The Marvel Wiki says Clark Kent appears in issue #358. Look closely, and that’s definitely him standing in line to lift Thor’s hammer. The epic JLA/Avengers crossover revealed that Superman can indeed lift Thor’s hammer.

Fantastic or frightful? Here we have Marvel characters – Ben, in this case – watching Civil War from the sidelines rather be in the thick of it. Stories like these were the best parts of the crossover, such as the excellent Front Line miniseries. Fantastic Four managed to have a little bit of fun amid all the big drama of Civil War, and we see that here.

Next: The big unmasking.

* * * *

Want more? Check out my new ongoing serial, THE SUBTERKNIGHTS, on Kindle Vella. A man searches for his missing sister in a sprawling city full of far-out tech and secret magic. It’s a sci-fi/fantasy hybrid full of action, romance, mystery, and laughs. The first three chapters are FREE! Click here for a list of all my books and serials.

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Gunslinger Spawn copyedited, part 10

Todd McFarlane is a mega-millionaire with success undreamt of. I’m just some guy. But as I’ve been buying and reading – and enjoying! – Gunslinger Spawn, I’m struck with how the dialogue and captions are something of a mess. Hence, here’s my attempt to copyedit Gunslinger Spawn.

Continuing with issue #4, classic Spawn villain the Clown has Gunslinger cornered. Clown is multiple characters now, with a bunch of “baby Clowns” and a big Violator monster with him. Now, our time-displaced demonic cowboy anti-hero fights back.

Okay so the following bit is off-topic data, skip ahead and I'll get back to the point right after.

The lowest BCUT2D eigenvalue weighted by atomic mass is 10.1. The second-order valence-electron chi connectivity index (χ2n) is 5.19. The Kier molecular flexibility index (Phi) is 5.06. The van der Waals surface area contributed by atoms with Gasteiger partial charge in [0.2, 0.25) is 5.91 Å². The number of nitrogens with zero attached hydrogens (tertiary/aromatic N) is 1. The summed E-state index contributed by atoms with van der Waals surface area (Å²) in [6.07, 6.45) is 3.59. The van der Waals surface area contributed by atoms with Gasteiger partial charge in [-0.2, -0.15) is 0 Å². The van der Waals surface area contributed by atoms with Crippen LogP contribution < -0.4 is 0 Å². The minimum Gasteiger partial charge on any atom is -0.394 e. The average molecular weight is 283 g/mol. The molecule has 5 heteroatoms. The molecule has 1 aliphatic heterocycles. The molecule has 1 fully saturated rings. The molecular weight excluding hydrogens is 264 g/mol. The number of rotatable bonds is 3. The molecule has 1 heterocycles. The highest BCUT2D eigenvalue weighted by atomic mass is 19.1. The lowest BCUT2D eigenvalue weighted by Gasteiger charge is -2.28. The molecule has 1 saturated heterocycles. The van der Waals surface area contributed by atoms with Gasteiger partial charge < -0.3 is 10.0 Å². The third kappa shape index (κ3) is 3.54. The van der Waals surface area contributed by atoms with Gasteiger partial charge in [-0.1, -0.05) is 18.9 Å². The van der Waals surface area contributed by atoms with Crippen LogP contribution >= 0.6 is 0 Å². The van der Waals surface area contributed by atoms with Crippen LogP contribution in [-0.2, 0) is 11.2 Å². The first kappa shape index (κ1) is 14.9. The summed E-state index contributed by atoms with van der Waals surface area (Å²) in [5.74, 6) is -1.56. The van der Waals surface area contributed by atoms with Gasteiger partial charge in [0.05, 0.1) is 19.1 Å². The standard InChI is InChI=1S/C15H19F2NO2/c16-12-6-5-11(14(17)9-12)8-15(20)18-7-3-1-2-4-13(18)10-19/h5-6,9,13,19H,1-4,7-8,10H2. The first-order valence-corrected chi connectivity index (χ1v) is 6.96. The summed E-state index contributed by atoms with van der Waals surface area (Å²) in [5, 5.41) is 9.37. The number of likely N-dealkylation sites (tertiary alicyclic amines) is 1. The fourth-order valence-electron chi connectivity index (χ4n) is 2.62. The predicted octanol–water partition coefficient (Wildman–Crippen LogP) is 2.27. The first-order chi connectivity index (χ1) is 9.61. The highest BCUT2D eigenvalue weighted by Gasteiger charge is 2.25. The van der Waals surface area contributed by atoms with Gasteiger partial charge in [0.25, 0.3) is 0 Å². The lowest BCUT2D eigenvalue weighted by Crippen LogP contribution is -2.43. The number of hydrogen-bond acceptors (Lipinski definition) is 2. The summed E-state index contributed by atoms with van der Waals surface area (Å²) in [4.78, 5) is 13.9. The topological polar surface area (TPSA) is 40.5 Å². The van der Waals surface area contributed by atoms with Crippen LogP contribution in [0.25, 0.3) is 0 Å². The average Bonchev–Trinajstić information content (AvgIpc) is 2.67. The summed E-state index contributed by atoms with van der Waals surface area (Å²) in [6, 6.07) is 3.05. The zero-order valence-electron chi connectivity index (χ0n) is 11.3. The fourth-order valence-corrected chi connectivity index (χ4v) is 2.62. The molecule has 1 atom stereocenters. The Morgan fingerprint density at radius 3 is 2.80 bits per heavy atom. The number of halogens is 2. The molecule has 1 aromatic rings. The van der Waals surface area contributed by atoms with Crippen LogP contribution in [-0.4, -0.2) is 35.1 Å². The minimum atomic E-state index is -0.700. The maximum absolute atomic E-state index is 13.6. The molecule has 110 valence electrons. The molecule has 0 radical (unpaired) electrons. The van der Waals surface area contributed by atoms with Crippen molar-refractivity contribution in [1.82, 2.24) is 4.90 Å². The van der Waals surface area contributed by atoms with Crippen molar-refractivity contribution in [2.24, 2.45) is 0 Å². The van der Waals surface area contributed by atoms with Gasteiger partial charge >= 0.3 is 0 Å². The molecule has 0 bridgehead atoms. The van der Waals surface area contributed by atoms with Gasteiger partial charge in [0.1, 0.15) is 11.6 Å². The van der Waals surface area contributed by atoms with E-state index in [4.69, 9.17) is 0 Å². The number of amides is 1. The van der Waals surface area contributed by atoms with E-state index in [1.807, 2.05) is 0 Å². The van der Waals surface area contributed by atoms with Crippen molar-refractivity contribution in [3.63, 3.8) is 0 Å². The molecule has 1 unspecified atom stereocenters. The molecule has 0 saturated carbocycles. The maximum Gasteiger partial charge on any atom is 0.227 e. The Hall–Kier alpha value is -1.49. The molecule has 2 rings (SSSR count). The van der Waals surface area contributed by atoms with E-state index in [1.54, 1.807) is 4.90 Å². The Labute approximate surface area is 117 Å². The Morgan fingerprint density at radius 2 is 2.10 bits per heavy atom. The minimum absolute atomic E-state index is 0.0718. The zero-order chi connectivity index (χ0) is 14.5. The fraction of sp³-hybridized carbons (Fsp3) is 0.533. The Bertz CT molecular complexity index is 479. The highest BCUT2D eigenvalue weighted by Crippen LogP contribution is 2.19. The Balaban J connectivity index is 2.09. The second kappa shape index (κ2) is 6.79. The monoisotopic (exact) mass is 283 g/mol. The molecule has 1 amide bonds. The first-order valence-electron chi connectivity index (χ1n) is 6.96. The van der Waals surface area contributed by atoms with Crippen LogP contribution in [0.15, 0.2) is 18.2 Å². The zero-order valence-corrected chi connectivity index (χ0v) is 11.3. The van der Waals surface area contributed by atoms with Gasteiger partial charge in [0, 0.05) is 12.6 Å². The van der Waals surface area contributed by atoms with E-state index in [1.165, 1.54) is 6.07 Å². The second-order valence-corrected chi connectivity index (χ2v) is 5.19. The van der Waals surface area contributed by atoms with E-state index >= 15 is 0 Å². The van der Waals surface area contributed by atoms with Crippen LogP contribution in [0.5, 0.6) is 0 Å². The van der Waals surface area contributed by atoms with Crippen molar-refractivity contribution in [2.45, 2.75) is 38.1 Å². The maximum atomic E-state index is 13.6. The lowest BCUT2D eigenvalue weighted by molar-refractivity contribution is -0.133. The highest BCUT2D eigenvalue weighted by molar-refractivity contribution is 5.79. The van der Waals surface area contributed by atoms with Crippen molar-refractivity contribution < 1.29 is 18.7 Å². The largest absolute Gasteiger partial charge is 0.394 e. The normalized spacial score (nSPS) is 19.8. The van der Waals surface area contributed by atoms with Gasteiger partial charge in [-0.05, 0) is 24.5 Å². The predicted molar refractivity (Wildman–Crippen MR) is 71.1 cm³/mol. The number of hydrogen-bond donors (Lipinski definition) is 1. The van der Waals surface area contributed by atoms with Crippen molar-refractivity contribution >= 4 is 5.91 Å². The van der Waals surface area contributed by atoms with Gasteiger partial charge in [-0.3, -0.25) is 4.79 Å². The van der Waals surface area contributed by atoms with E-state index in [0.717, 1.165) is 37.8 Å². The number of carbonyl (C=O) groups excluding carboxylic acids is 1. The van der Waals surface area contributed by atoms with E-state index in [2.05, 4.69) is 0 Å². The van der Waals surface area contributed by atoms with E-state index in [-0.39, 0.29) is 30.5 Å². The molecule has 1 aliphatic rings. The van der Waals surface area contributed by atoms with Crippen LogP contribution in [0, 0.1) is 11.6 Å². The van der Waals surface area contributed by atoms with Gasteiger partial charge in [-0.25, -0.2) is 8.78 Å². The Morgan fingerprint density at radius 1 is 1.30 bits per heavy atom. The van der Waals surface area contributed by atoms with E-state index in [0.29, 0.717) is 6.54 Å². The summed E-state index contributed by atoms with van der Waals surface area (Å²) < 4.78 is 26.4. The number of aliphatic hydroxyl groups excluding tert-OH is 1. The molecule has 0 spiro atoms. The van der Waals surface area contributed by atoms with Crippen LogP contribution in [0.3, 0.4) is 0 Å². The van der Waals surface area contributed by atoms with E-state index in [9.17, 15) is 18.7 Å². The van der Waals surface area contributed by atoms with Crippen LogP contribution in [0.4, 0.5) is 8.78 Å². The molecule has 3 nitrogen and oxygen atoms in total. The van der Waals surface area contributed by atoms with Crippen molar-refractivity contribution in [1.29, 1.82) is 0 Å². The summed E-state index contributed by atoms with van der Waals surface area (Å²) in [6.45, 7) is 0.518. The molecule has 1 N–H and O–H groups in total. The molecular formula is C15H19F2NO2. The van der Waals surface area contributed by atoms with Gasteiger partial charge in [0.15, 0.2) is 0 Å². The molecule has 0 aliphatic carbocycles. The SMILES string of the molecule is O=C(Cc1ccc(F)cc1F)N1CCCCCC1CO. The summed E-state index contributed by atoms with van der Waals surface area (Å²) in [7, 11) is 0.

This refers to Gunslinger starting the fight on the previous page by tossing a baby Clown at the Violator, giving himself an opening. Therefore, I don’t believe there’s any “if” as to whether Gunslinger will make a move. My suggestion:

“He makes his move!”

Or, if you want to describe the action with more specifics:

“He gave himself an opening, and now he makes his move!”

The baby Clowns pose no threat, so Gunslinger attacks the main villain.

This is awkward for readers because “he” could refer to either Gunslinger or Clown on first reading. My edit:

“As for Clown, Gunslinger has faced this overconfident type before.”

The Violator is too strong for Gunslinger, beating him senseless.

Again, a reminder to omit needless words:

“Enough! He gets my point.”

Clown regains the upper hand, and the two exchange barbs.

Shortening these sentences just a little can give them more impact:

“On your feet, cowboy.”


“I’ll get up when I’m ready, fat man!”

Clown furthers his menace.

I’d delete “As you wish,” as it’d just remind readers of The Princess Bride. Then cut to the point:

“I’m the alpha. Stop barking before you upset the other dogs.”

More villain/hero banter.

Is that what Gunslinger would do if afraid? Based on what we’ve seen in this series, he fights even harder when outnumbered and losing. My suggestion:

“Don’t make me unleash them.”


“Right. Why do your own fighting when you can cower behind others?”

You could remove “Right” from Gunslinger’s dialogue, but I kept it to give him some extra snarkiness.


More fighting!